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Am J Sports Med. 2011 Jun;39(6):1255-62. doi: 10.1177/0363546510396317. Epub 2011 Feb 18.

Subscapularis function and structural integrity after arthroscopic repair of isolated subscapularis tears.

Author information

1
Department of Trauma and Orthopaedic Surgery, Ulm University, Steinhövelstr 9, 89075 Ulm, Germany. christoph.bartl@uniklinik-ulm.de

Abstract

BACKGROUND:

Results of arthroscopic repair of isolated subscapularis tendon tears have not been widely studied. A detailed evaluation of subscapularis function with subscapularis strength quantification has not been performed to date.

PURPOSE:

To evaluate postoperative subscapularis muscle function and to assess the clinical outcome and structural tendon integrity with postoperative magnetic resonance imaging after arthroscopic repair of isolated subscapularis tears.

STUDY DESIGN:

Case series; Level of evidence, 4.

METHODS:

In a prospective study, isolated subscapularis tendon tears in 21 patients were treated with an all-arthroscopic repair. The average age of the study population was 43 years. The mean interval between trauma and surgery was 5.8 months. In 19 patients, a traumatic event caused the onset of symptoms. Subscapularis muscle function was assessed with specific clinical tests and the Constant scoring system. Postoperative subscapularis strength was evaluated with a custom-made electronic force measurement plate. All patients underwent postoperative magnetic resonance imaging to assess structural integrity of the repair.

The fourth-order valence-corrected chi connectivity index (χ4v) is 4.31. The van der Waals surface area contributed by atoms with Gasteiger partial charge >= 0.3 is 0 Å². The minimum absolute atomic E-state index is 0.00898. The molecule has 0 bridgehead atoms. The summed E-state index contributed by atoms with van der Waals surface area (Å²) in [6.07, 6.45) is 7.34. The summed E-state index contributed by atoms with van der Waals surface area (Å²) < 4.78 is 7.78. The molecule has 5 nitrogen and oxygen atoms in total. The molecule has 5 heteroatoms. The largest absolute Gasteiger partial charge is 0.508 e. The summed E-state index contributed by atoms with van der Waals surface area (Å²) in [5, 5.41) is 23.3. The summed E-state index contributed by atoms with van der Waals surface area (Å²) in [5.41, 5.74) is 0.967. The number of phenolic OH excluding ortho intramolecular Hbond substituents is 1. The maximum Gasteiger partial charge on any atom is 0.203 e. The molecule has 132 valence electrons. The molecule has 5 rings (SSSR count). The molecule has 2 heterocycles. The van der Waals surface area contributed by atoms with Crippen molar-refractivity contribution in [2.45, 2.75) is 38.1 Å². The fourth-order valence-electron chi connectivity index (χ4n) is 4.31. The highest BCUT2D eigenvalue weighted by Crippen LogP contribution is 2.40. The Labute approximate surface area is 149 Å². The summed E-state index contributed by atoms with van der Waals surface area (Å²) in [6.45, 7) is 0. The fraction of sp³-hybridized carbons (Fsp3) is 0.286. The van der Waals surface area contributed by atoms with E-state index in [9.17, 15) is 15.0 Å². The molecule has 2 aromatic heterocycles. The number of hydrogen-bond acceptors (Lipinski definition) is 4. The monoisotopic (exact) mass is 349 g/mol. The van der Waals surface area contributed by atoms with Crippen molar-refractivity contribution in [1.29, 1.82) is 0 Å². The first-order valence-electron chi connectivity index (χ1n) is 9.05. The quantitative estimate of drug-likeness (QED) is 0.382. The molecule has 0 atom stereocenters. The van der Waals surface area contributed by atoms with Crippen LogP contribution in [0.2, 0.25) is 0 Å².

RESULTS:

The average duration of follow-up was 27 months. The Constant score increased from 50 points preoperatively to 82 points postoperatively (P < .01). Most positive preoperative lift-off and belly-press tests were reversed by surgery, with a rate of 5 (24%) persistent positive tests after surgery. In operated shoulders, subscapularis strength in the belly-press (65 vs 87 N; P < .05) and the lift-off position (44 vs 68 N; P < .05) was significantly reduced compared with the contralateral shoulder. Magnetic resonance imaging revealed an intact repair in 20 patients. Atrophy of the upper subscapularis muscle portion was present in about one-fourth of the patients and in all patients with a positive postoperative belly-press test.

CONCLUSION:

Arthroscopic repair of isolated subscapularis tendon tears achieves substantial improvement of shoulder function and a low rerupture rate. Despite excellent clinical results, a significant postoperative subscapularis strength deficit compared with the contralateral shoulder persists that can be quantified with use of the force measurement plate. Atrophy of the upper subscapularis muscle is present in 25% of the patients in the postoperative course.

PMID:
21335343
DOI:
10.1177/0363546510396317
[Indexed for MEDLINE]
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